You’ve just been diagnosed with MS. You’ve heard about the disease (“OMG, I’m going to be in a wheelchair”). You’ve heard something about the medications that are now available for MS, but know little about them. You’ve seen other people with MS, but how does their course relate to yours? What can you do to prevent disability?
These and many other questions crowd in on you, and it all seems overwhelming. You need to spend more time with your neurologist or nurse specialist, but don’t know where to start. Hopefully the following questions to ask will be a guide for you...
You’ve been diagnosed with MS and started on a disease-modifying therapy. At a follow-up visit, your neurologist asks that you do another series of central nervous system MRIs. You ask, “Why? Is it really necessary? What would you do if there were new lesions?” These questions are excellent and reasonable. The answers however, are not straightforward.
There is no cure for MS at this time. That said, starting a disease-modifying therapy is most important. Responses to disease-modifying therapies vary greatly. In some individuals, the response is excellent, with no evidence of recurring disease. In others, new lesions and even attacks may occur despite treatment. Not every new lesion is associated with an attack, and new lesions can gradually accumulate silently with no immediate change in course. However, increasing tissue damage may result in increasing disability over time. Thus, monitoring your central nervous system with MRIs after starting a disease-modifying therapy is essential to determine your response to treatment...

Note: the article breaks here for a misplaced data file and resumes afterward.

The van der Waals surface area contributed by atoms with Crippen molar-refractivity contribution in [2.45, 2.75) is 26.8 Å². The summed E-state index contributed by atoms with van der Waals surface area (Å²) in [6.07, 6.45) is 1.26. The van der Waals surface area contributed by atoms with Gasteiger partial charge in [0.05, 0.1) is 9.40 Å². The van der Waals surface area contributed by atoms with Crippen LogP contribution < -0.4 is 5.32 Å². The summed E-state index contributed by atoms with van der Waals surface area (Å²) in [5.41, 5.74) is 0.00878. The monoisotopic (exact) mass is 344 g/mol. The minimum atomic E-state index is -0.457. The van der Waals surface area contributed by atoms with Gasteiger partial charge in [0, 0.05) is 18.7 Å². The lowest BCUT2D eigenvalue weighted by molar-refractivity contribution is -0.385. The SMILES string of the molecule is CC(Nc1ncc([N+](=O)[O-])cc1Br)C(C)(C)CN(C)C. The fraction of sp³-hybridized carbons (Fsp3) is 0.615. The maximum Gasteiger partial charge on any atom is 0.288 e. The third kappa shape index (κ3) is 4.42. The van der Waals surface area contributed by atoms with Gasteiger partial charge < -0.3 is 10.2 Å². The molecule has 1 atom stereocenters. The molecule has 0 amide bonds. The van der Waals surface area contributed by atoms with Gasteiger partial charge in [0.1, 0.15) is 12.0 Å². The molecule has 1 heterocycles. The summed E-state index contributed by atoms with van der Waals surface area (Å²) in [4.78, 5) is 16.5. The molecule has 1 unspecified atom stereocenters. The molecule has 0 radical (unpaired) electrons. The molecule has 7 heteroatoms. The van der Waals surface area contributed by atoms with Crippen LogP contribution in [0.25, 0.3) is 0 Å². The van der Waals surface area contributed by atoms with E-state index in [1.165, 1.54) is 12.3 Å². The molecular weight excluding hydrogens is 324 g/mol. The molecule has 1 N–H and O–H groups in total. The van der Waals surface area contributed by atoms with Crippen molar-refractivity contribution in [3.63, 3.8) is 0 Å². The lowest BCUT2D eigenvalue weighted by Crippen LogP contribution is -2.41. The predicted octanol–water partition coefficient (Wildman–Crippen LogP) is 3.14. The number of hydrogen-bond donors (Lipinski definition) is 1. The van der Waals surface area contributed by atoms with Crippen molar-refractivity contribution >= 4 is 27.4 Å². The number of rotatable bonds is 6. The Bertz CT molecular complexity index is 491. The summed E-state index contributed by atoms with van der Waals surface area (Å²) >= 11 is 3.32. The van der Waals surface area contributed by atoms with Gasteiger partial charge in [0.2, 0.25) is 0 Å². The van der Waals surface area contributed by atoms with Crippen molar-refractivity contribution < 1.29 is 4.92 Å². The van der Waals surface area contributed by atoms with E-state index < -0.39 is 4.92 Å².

“Do I really have to have another brain MRI? It’s really very expensive, and I don’t know if it’s safe?”
These are totally understandable concerns. Being placed into a narrow, noisy tube for what seems like forever is certainly unpleasant. However, understanding the role of central nervous system MRIs in diagnosing and managing the treatment of MS may make the experience somewhat more tolerable.
There is no avoiding it. Seeing a neurologist for evaluation of a diagnosis of MS can be very stressful. However, understanding what is needed to make a diagnosis may, at least in part, ease some of the anxiety.
Even with all the latest electronic and laboratory studies, an MS diagnosis is still one of exclusion. Unlike a positive biopsy for cancer, there is no single finding on history, exam, or diagnostic study that is unique, or only found, in persons with MS. Thus, making a diagnosis of MS remains one of excluding other diseases that can mimic MS. While this may seem easy, a recent paper from two MS centers reported that 1 out of 5 persons sent to the centers with a diagnosis of MS did not have this disease.1 More than 100 MS “look-alikes” have been described, but most are very rare, and only the most common ones are usually looked for. These include illnesses such as diabetes mellitus, lupus, Sjøgren’s disease, migraine with aura, high blood pressure, brain tumors, blood vessel inflammations and infections...